MOOSIC, Pa. -- Maybe you remember the exam you got in school or that physical you're required to have before you can play school sports.
Scoliosis, or curvature of the spine, is often found during those routine exams.
We spoke with a young girl who says her experiences with scoliosis made her stronger in more ways than one.
Like a lot of young women, 17-year-old Laurel Stiekes from Moosic is busy. For starters, the Triboro Christian Academy student is a third-degree black belt in Tae Kwan Do.
"I am on the varsity basketball team, soccer team, and cheer team. I do a lot of community service. I'm a four-time Presidential Service Gold Award recipient," Stiekes said.
She also holds the title of USA National Miss Teen.
It was earlier in her pageant days when Laurel's mom happened to notice her back was crooked.
"I was having trouble walking for long periods of time, sitting for long periods of time. I was in pain and didn't know why," she recalled.
It was scoliosis, or curvature of the spine, according to Dr. Meagan Fernandez, a pediatric orthopedic surgeon in the Geisinger Health System.
Dr. Fernandez says sometimes small to moderate curves are never caught because they don't necessarily cause pain, and often parents don't notice either.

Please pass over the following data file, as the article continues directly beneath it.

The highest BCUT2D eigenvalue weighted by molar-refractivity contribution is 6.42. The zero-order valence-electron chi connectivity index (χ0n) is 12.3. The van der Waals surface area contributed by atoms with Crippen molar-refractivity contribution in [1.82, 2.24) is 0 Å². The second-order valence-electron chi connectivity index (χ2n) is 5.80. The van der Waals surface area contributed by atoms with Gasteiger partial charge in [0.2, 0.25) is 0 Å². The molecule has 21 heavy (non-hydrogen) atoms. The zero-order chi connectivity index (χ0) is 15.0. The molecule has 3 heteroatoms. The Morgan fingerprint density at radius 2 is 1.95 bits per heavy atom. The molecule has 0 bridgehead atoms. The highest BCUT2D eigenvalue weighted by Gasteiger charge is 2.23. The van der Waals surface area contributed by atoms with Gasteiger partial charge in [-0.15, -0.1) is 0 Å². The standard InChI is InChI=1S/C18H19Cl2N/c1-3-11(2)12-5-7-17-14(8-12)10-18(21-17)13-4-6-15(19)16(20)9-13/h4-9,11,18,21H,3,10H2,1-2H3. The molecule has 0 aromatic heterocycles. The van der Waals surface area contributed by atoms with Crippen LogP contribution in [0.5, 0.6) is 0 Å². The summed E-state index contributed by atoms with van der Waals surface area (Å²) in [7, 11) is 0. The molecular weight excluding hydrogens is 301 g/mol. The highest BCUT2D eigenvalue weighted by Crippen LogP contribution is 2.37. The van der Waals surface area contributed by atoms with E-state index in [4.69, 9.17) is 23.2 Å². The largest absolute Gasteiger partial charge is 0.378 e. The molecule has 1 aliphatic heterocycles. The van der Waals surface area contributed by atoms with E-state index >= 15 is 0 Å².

"Most parents don't see their teenager change, once they're a teenager. It's not like my toddler where you give them a bath every night and you do see their backs until they change into their bathing suits in the summer."
X-rays show what Laurel's spine looked like at diagnosis and after correction.
"I kind of explain it to my patients as when you look at the X-rays, it looks like a 'c' or an 's'-shaped curve, but think of it more like a spiral staircase," said Dr. Fernandez.
Photos show what it looked like after surgery.
"I have two rods and 22 screws in my back," Laurel said. "I'm taller! I grew two inches in one day!"
Surgery is not always necessary, only for the more extreme cases.
Laurel says she feels stronger than ever.
"I'm happy to be a shoulder to lean on if somebody has a question. What I've been through has been able to help other people," Laurel said.
"She's a tremendous patient with a great outlook on life and a very, very positive attitude," Dr. Fernandez added.
Dr. Fernandez says what causes scoliosis is something that's being heavily researched right now. There are only theories but often there is a hereditary component.